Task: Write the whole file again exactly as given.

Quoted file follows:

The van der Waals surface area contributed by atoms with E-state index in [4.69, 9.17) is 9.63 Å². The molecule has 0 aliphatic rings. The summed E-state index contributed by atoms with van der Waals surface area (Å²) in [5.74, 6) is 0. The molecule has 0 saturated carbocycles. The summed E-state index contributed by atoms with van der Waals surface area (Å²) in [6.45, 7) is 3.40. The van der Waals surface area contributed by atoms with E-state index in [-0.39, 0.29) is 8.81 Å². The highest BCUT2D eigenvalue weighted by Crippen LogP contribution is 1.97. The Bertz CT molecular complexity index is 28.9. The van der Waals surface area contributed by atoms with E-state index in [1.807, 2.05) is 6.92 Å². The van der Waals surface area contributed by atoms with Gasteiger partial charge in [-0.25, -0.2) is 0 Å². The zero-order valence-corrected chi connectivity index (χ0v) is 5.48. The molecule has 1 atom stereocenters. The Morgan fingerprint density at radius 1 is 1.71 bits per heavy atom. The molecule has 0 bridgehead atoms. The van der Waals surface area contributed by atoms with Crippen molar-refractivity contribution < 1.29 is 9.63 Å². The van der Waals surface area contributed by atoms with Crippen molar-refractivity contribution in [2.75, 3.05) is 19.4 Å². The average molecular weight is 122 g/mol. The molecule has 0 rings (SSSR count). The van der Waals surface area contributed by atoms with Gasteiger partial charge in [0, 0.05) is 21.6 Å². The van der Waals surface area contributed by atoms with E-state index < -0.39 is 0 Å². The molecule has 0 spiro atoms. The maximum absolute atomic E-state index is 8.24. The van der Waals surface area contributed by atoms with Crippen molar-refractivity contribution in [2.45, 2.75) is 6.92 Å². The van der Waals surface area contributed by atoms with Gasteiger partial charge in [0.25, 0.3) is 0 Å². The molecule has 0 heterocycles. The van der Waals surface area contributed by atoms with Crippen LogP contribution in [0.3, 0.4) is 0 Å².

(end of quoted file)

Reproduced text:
The van der Waals surface area contributed by atoms with E-state index in [4.69, 9.17) is 9.63 Å². The molecule has 0 aliphatic rings. The summed E-state index contributed by atoms with van der Waals surface area (Å²) in [5.74, 6) is 0. The molecule has 0 saturated carbocycles. The summed E-state index contributed by atoms with van der Waals surface area (Å²) in [6.45, 7) is 3.40. The van der Waals surface area contributed by atoms with E-state index in [-0.39, 0.29) is 8.81 Å². The highest BCUT2D eigenvalue weighted by Crippen LogP contribution is 1.97. The Bertz CT molecular complexity index is 28.9. The van der Waals surface area contributed by atoms with E-state index in [1.807, 2.05) is 6.92 Å². The van der Waals surface area contributed by atoms with Gasteiger partial charge in [-0.25, -0.2) is 0 Å². The zero-order valence-corrected chi connectivity index (χ0v) is 5.48. The molecule has 1 atom stereocenters. The Morgan fingerprint density at radius 1 is 1.71 bits per heavy atom. The molecule has 0 bridgehead atoms. The van der Waals surface area contributed by atoms with Crippen molar-refractivity contribution < 1.29 is 9.63 Å². The van der Waals surface area contributed by atoms with Crippen molar-refractivity contribution in [2.75, 3.05) is 19.4 Å². The average molecular weight is 122 g/mol. The molecule has 0 rings (SSSR count). The van der Waals surface area contributed by atoms with Gasteiger partial charge in [0, 0.05) is 21.6 Å². The van der Waals surface area contributed by atoms with E-state index < -0.39 is 0 Å². The molecule has 0 spiro atoms. The maximum absolute atomic E-state index is 8.24. The van der Waals surface area contributed by atoms with Crippen molar-refractivity contribution in [2.45, 2.75) is 6.92 Å². The van der Waals surface area contributed by atoms with Gasteiger partial charge in [0.25, 0.3) is 0 Å². The molecule has 0 heterocycles. The van der Waals surface area contributed by atoms with Crippen LogP contribution in [0.3, 0.4) is 0 Å².